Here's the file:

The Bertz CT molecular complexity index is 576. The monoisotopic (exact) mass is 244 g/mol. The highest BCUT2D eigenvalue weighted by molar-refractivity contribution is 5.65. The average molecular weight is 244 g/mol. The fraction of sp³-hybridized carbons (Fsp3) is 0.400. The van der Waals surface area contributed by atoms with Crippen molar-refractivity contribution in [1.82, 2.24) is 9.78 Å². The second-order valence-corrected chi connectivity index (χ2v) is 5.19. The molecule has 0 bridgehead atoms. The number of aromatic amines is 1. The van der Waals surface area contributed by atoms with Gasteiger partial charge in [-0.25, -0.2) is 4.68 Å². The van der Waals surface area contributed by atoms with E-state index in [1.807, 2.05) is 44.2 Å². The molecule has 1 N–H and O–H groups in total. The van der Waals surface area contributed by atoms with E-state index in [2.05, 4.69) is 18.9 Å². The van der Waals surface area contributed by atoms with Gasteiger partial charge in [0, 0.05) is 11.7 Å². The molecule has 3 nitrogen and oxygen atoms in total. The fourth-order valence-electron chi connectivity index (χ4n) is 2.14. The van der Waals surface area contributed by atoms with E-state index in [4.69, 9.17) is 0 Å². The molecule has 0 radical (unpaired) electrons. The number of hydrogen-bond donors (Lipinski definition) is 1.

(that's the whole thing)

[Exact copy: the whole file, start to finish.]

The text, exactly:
The Bertz CT molecular complexity index is 576. The monoisotopic (exact) mass is 244 g/mol. The highest BCUT2D eigenvalue weighted by molar-refractivity contribution is 5.65. The average molecular weight is 244 g/mol. The fraction of sp³-hybridized carbons (Fsp3) is 0.400. The van der Waals surface area contributed by atoms with Crippen molar-refractivity contribution in [1.82, 2.24) is 9.78 Å². The second-order valence-corrected chi connectivity index (χ2v) is 5.19. The molecule has 0 bridgehead atoms. The number of aromatic amines is 1. The van der Waals surface area contributed by atoms with Gasteiger partial charge in [-0.25, -0.2) is 4.68 Å². The van der Waals surface area contributed by atoms with E-state index in [1.807, 2.05) is 44.2 Å². The molecule has 1 N–H and O–H groups in total. The van der Waals surface area contributed by atoms with E-state index in [2.05, 4.69) is 18.9 Å². The van der Waals surface area contributed by atoms with Gasteiger partial charge in [0, 0.05) is 11.7 Å². The molecule has 3 nitrogen and oxygen atoms in total. The fourth-order valence-electron chi connectivity index (χ4n) is 2.14. The van der Waals surface area contributed by atoms with E-state index in [4.69, 9.17) is 0 Å². The molecule has 0 radical (unpaired) electrons. The number of hydrogen-bond donors (Lipinski definition) is 1.